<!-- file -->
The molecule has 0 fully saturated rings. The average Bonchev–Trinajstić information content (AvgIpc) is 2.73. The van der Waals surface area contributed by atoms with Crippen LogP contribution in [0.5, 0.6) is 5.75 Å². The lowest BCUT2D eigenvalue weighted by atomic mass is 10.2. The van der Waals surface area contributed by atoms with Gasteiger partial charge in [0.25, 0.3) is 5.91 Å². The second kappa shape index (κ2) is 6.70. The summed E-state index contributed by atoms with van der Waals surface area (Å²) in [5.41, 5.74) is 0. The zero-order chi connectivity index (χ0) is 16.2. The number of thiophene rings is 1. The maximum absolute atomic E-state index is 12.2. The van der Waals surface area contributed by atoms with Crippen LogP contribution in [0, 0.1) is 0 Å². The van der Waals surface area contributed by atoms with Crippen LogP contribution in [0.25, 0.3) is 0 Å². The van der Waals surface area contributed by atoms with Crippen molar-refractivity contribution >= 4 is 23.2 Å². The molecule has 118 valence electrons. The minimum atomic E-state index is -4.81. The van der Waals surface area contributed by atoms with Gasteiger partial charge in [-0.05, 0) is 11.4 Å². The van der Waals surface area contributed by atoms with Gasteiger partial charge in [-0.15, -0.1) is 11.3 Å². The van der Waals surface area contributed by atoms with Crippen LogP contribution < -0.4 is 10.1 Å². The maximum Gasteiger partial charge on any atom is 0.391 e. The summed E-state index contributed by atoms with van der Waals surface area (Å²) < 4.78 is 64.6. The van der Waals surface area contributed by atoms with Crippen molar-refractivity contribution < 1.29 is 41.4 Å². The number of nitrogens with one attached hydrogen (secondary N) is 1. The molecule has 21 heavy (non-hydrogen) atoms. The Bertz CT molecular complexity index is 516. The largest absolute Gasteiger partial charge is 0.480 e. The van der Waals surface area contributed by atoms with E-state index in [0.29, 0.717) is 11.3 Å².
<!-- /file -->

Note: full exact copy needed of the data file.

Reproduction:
The molecule has 0 fully saturated rings. The average Bonchev–Trinajstić information content (AvgIpc) is 2.73. The van der Waals surface area contributed by atoms with Crippen LogP contribution in [0.5, 0.6) is 5.75 Å². The lowest BCUT2D eigenvalue weighted by atomic mass is 10.2. The van der Waals surface area contributed by atoms with Gasteiger partial charge in [0.25, 0.3) is 5.91 Å². The second kappa shape index (κ2) is 6.70. The summed E-state index contributed by atoms with van der Waals surface area (Å²) in [5.41, 5.74) is 0. The zero-order chi connectivity index (χ0) is 16.2. The number of thiophene rings is 1. The maximum absolute atomic E-state index is 12.2. The van der Waals surface area contributed by atoms with Crippen LogP contribution in [0, 0.1) is 0 Å². The van der Waals surface area contributed by atoms with Crippen LogP contribution in [0.25, 0.3) is 0 Å². The van der Waals surface area contributed by atoms with Crippen molar-refractivity contribution >= 4 is 23.2 Å². The molecule has 118 valence electrons. The minimum atomic E-state index is -4.81. The van der Waals surface area contributed by atoms with Gasteiger partial charge in [-0.05, 0) is 11.4 Å². The van der Waals surface area contributed by atoms with Gasteiger partial charge in [-0.15, -0.1) is 11.3 Å². The van der Waals surface area contributed by atoms with Crippen LogP contribution < -0.4 is 10.1 Å². The maximum Gasteiger partial charge on any atom is 0.391 e. The summed E-state index contributed by atoms with van der Waals surface area (Å²) < 4.78 is 64.6. The van der Waals surface area contributed by atoms with Crippen molar-refractivity contribution < 1.29 is 41.4 Å². The number of nitrogens with one attached hydrogen (secondary N) is 1. The molecule has 21 heavy (non-hydrogen) atoms. The Bertz CT molecular complexity index is 516. The largest absolute Gasteiger partial charge is 0.480 e. The van der Waals surface area contributed by atoms with E-state index in [0.29, 0.717) is 11.3 Å².